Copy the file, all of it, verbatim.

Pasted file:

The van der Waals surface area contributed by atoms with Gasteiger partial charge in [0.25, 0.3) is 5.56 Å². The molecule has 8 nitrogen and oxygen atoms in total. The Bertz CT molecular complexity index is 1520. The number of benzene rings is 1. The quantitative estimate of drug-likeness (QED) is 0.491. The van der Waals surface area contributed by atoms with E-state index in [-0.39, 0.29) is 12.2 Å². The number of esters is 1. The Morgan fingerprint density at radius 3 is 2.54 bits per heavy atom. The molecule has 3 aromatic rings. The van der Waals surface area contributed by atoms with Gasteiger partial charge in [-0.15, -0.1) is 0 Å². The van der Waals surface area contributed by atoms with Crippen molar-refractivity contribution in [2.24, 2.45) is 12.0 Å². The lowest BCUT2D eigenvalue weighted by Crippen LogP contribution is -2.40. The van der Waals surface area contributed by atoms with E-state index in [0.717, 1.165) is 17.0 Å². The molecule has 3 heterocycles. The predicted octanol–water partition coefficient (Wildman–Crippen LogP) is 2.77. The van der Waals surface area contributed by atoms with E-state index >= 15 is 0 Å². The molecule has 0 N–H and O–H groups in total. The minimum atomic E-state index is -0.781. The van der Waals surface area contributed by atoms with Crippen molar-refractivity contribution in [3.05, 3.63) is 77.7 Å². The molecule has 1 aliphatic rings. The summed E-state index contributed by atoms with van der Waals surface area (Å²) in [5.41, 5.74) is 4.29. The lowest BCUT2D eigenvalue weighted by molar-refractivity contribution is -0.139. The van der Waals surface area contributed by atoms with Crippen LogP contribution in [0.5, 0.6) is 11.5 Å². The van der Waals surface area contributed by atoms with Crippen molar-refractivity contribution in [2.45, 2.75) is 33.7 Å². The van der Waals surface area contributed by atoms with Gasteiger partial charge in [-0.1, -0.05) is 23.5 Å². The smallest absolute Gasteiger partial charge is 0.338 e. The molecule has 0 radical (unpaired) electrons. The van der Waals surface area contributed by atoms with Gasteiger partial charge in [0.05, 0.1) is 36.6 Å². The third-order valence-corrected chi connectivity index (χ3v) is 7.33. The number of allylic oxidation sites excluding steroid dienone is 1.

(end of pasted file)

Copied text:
The van der Waals surface area contributed by atoms with Gasteiger partial charge in [0.25, 0.3) is 5.56 Å². The molecule has 8 nitrogen and oxygen atoms in total. The Bertz CT molecular complexity index is 1520. The number of benzene rings is 1. The quantitative estimate of drug-likeness (QED) is 0.491. The van der Waals surface area contributed by atoms with E-state index in [-0.39, 0.29) is 12.2 Å². The number of esters is 1. The Morgan fingerprint density at radius 3 is 2.54 bits per heavy atom. The molecule has 3 aromatic rings. The van der Waals surface area contributed by atoms with Gasteiger partial charge in [-0.15, -0.1) is 0 Å². The van der Waals surface area contributed by atoms with Crippen molar-refractivity contribution in [2.24, 2.45) is 12.0 Å². The lowest BCUT2D eigenvalue weighted by Crippen LogP contribution is -2.40. The van der Waals surface area contributed by atoms with E-state index in [0.717, 1.165) is 17.0 Å². The molecule has 3 heterocycles. The predicted octanol–water partition coefficient (Wildman–Crippen LogP) is 2.77. The van der Waals surface area contributed by atoms with E-state index >= 15 is 0 Å². The molecule has 0 N–H and O–H groups in total. The minimum atomic E-state index is -0.781. The van der Waals surface area contributed by atoms with Crippen molar-refractivity contribution in [3.05, 3.63) is 77.7 Å². The molecule has 1 aliphatic rings. The summed E-state index contributed by atoms with van der Waals surface area (Å²) in [5.41, 5.74) is 4.29. The lowest BCUT2D eigenvalue weighted by molar-refractivity contribution is -0.139. The van der Waals surface area contributed by atoms with Crippen LogP contribution in [0.5, 0.6) is 11.5 Å². The van der Waals surface area contributed by atoms with Crippen molar-refractivity contribution in [2.45, 2.75) is 33.7 Å². The van der Waals surface area contributed by atoms with Gasteiger partial charge in [-0.1, -0.05) is 23.5 Å². The smallest absolute Gasteiger partial charge is 0.338 e. The molecule has 0 radical (unpaired) electrons. The van der Waals surface area contributed by atoms with Gasteiger partial charge in [0.05, 0.1) is 36.6 Å². The third-order valence-corrected chi connectivity index (χ3v) is 7.33. The number of allylic oxidation sites excluding steroid dienone is 1.